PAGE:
If you can't go fish shopping straight away, add 1 ppm every 3rd day then do the big water change and go shopping. But if it will be at least a couple of weeks, I would still add the 1 ppm then do 3 ppm 2 days before you can go shopping just to make sure it can still be cleared in 24 hours.

Offline barneyadi

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Re: Restarting tank
« Reply #27 on: February 03, 2018, 03:38:33 PM »
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So checked ammonia and is at 1.41ppm from the 3ppm I added yesterday. Should I leave things until ammonia is zero and then add 3ppm again or should I top up ammonia until zero after 24 hours?

Offline Sue

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Re: Restarting tank
« Reply #28 on: February 03, 2018, 04:07:42 PM »
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Test every day until the day ammonia is below 0.25 and nitrite is below 1.0. Then add another 3 ppm ammonia and continue testing every day. Continue like this till they are both zero 24 hours after adding ammonia.

Offline barneyadi

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Re: Restarting tank
« Reply #29 on: February 03, 2018, 04:18:38 PM »
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Test every day until the day ammonia is below 0.25 and nitrite is below 1.0. Then add another 3 ppm ammonia and continue testing every day. Continue like this till they are both zero 24 hours after adding ammonia.

Perfect, thanks Sue.

Offline barneyadi

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Re: Restarting tank
« Reply #30 on: February 04, 2018, 07:09:15 PM »
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Ammonia was down to 0.20ppm and nitrite was 0.5ppm so added 3ppm ammonia and see what it is like tomorrow.

One quick question. Once tank is cycled do I think of tank as new or as it had been running for 10 months before my house move is it more a mature tank?

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Re: Restarting tank
« Reply #31 on: February 04, 2018, 07:19:35 PM »
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I would think of it as a new tank. There are thousands of other micro-organisms that contribute to a mature tank. These live everywhere in the tank and as yours has been empty quite a while there will be few of them still surviving.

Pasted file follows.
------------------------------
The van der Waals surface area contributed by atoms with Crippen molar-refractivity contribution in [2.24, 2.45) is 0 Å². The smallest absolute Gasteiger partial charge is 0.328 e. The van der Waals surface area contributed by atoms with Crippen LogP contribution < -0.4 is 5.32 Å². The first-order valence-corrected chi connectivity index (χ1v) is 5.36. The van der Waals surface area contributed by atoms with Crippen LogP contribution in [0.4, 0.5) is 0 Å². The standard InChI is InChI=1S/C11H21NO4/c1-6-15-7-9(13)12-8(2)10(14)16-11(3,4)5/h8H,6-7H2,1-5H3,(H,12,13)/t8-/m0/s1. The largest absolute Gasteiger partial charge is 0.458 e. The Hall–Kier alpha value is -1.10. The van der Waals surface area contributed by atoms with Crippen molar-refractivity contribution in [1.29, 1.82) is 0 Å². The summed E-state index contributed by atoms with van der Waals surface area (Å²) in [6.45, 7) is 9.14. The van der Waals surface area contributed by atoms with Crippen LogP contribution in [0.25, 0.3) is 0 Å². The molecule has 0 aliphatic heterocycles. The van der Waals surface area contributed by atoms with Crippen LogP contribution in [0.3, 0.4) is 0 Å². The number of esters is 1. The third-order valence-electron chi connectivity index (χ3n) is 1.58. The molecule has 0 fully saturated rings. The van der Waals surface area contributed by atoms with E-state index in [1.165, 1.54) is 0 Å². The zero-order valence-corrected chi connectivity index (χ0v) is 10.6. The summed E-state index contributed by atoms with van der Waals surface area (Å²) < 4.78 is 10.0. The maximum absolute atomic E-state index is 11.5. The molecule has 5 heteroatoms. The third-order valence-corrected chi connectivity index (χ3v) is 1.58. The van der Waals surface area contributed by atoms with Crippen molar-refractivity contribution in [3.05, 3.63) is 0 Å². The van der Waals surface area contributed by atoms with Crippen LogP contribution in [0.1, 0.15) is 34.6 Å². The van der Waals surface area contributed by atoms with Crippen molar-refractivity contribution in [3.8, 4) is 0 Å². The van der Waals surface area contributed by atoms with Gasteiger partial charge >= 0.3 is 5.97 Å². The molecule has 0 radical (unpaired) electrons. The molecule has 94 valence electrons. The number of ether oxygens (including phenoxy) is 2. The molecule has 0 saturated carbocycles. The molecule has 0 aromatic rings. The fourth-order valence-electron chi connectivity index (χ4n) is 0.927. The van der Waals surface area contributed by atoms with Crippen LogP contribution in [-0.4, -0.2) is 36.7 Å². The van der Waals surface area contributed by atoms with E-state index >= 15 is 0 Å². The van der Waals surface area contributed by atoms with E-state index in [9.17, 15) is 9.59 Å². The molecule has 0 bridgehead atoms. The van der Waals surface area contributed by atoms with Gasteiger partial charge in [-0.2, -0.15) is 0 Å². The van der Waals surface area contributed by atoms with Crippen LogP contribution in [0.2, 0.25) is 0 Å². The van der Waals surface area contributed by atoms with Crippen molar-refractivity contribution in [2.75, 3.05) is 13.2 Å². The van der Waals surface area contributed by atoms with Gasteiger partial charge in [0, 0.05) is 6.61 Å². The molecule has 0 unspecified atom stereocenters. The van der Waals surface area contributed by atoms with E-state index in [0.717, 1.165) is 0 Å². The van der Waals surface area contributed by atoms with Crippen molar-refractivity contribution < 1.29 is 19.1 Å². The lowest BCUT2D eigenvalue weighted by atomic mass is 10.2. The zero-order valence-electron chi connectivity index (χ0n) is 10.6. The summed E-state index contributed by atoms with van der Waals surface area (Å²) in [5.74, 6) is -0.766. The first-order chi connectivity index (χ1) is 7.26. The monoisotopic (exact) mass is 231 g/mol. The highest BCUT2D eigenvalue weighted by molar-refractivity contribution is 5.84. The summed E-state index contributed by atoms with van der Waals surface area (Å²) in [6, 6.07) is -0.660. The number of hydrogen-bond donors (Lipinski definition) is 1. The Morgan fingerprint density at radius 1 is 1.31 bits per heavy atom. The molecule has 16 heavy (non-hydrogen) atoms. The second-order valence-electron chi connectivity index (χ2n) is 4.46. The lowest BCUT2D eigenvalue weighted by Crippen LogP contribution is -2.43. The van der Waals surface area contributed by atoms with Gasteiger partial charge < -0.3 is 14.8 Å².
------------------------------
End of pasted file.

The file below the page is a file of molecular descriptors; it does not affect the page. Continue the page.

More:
Besides, where the lives of fish are concerned it is always better to be over-cautious.

Offline barneyadi

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Re: Restarting tank
« Reply #32 on: February 05, 2018, 03:35:30 PM »
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Ok, seem to have had a Nitrite bloom as was 1.56ppm today. Ammonia was 0.33ppm. With Nitrite as it is, should I be considering a water change?

So no new ammonia today. When the nitrite drops below 0.50ppm and I add in the ammonia again, do I add back to 3ppm or just add 3ppm?

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Re: Restarting tank
« Reply #33 on: February 05, 2018, 04:20:35 PM »
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You only need to worry about nitrite when it reaches the top if the scale because with that reading it could be exactly that level or anything above. As long as the reading stays somewhere on the scale you don't need to do a water change.

By the time nitrite drops below 1.0 ammonia will probably be zero so add 3 ppm  - which will also top it up to 3 ppm  :)

Offline barneyadi

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Re: Restarting tank
« Reply #34 on: February 06, 2018, 03:04:39 PM »
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In case it helps anyone else, both ammonia and nitrite were down to zero today so added 3ppm ammonia and will check again tomorrow.

In my new second hand tank did the first check today and ammonia has dropped to 2.59ppm from 3ppm, so that is a good sign. Was going to add some sponge from other tank but have decided to leave things as they are and try and fishless cycle the new tank.

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Re: Restarting tank
« Reply #35 on: February 07, 2018, 02:52:52 PM »
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ok, i'm slightly confused but it probably is very straightforward. Checked ammonia and was down to 0.45ppm from 3ppm yesterday but my nitrite has gone back up to 1.50ppm. Am I still in the nitrite blooming stage? I wont add any ammonia until tomorrow as long as nitrite is back down but wondering if same might happen the day after.

Any ideas?

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Re: Restarting tank
« Reply #36 on: February 07, 2018, 04:17:55 PM »
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You now have a lot of ammonia eaters which can eat almost 3 ppm in 24 hours (2.55 ppm to be precise). They have turned this 2.55 ppm ammonia into 6.8 ppm nitrite.
The reason your nitrite is going up is because you have only enough nitrite eaters to eat 6.8 - 1.5 = 5.3 ppm nitrite in 24 hours.

Nitrite eaters always lag behind ammonia eaters because they can't start multiplying till the ammonia eaters have made some nitrite, and nitrite eaters multiply slower than ammonia eaters.

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Re: Restarting tank
« Reply #37 on: February 07, 2018, 07:41:05 PM »
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Thanks Sue

Thought it was something like that but it makes sense now.

Thanks

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Re: Restarting tank
« Reply #38 on: February 08, 2018, 03:53:24 PM »